This month we got to hear from the #PPCChat experts, who emphasized two areas that we often overlook in our agencies. Melissa Mackey is the Search Supervisor at Gyro, the largest independent B2B agency in the world. She spoke about what your clients want to know about PPC strategy. And Susan Wenograd, who has made a name for herself in the Fortune 500 club, shared what she focuses on with her clients.
Melissa Mackey: 7 Things About PPC Strategy Your Clients Want To Know
It seems easier to tell clients to just “trust me” instead of breaking things down in a way that will make everything transparent. We can be tempted with the idea that as long as the numbers are good on the monthly report, we’re good and there’s no need to communicate further. Melissa reminds us though, that clients will worry, stress, and fidget over the unknown and/or uncommunicated. They may even worry about topics that they originally tell you they are NOT worried about! So, here are seven must-communicate topics for preventing fear and promoting confidence within your clients.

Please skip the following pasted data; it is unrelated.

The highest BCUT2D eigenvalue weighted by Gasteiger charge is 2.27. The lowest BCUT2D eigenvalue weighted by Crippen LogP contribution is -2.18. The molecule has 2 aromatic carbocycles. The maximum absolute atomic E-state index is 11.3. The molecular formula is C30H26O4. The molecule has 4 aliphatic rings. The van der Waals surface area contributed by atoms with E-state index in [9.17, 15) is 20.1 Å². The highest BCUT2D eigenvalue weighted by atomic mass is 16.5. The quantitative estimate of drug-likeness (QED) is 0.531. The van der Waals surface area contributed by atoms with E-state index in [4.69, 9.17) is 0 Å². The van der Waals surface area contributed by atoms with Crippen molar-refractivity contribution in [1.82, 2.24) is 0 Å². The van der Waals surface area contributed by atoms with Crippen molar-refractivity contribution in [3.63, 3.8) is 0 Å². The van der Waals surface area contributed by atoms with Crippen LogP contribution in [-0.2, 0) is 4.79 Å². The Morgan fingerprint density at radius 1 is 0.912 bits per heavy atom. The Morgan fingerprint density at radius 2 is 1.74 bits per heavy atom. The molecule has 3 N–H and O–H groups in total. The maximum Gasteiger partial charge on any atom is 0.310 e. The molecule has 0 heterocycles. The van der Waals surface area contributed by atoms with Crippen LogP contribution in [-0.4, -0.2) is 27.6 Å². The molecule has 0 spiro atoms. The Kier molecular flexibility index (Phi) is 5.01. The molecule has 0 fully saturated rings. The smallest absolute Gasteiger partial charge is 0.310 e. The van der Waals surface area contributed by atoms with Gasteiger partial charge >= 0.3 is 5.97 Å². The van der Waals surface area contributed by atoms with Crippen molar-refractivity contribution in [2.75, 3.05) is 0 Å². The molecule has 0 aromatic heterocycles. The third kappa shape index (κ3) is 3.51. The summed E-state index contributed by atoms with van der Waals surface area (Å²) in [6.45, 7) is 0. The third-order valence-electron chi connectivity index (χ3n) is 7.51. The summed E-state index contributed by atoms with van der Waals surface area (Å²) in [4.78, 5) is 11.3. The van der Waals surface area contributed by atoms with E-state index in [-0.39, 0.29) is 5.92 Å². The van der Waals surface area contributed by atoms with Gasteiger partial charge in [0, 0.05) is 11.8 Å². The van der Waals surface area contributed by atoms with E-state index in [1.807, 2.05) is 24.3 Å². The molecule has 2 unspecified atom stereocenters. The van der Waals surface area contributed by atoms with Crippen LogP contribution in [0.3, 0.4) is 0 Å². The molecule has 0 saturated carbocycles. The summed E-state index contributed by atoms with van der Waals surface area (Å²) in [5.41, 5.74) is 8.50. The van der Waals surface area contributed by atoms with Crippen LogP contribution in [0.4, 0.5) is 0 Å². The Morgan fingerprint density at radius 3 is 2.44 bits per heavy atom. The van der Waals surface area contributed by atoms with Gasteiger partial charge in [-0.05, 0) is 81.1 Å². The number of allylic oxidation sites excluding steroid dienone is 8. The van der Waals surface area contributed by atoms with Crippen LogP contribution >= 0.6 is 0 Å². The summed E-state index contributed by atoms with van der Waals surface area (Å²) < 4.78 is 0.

1. Campaign Goals
It seems obvious, but all-to-often agencies will breeze over both the high level, and the detailed goals. Explaining the purpose of each campaign will put each player on the right team and expectations are much more likely to be met. Pain points, business needs, and the company’s overall strategy are the topics for this discussion.
2. More Leads, Less Cost
Don’t get caught up talking too much about clicks, impressions, and CTR. What is most important to the client is more leads for less cost. While branding and name recognition may be important, make sure they know that leads are the primary focus.
3. Rate Against Competitors
Clients may not say they are thinking of this or want you to report on this, but they do care and worry about how they stack up against their competitors. Provide them with competitor reviews each quarter. If this report is unexpected, praises will be forthcoming. Tools like
will be helpful in providing these reports.
4. Why Those Keywords
A paid search specialist’s idea of a good keyword is likely different than that of a high-level executive. Have a conversation about what short and long-tail keywords are and explain why some keywords are better than others.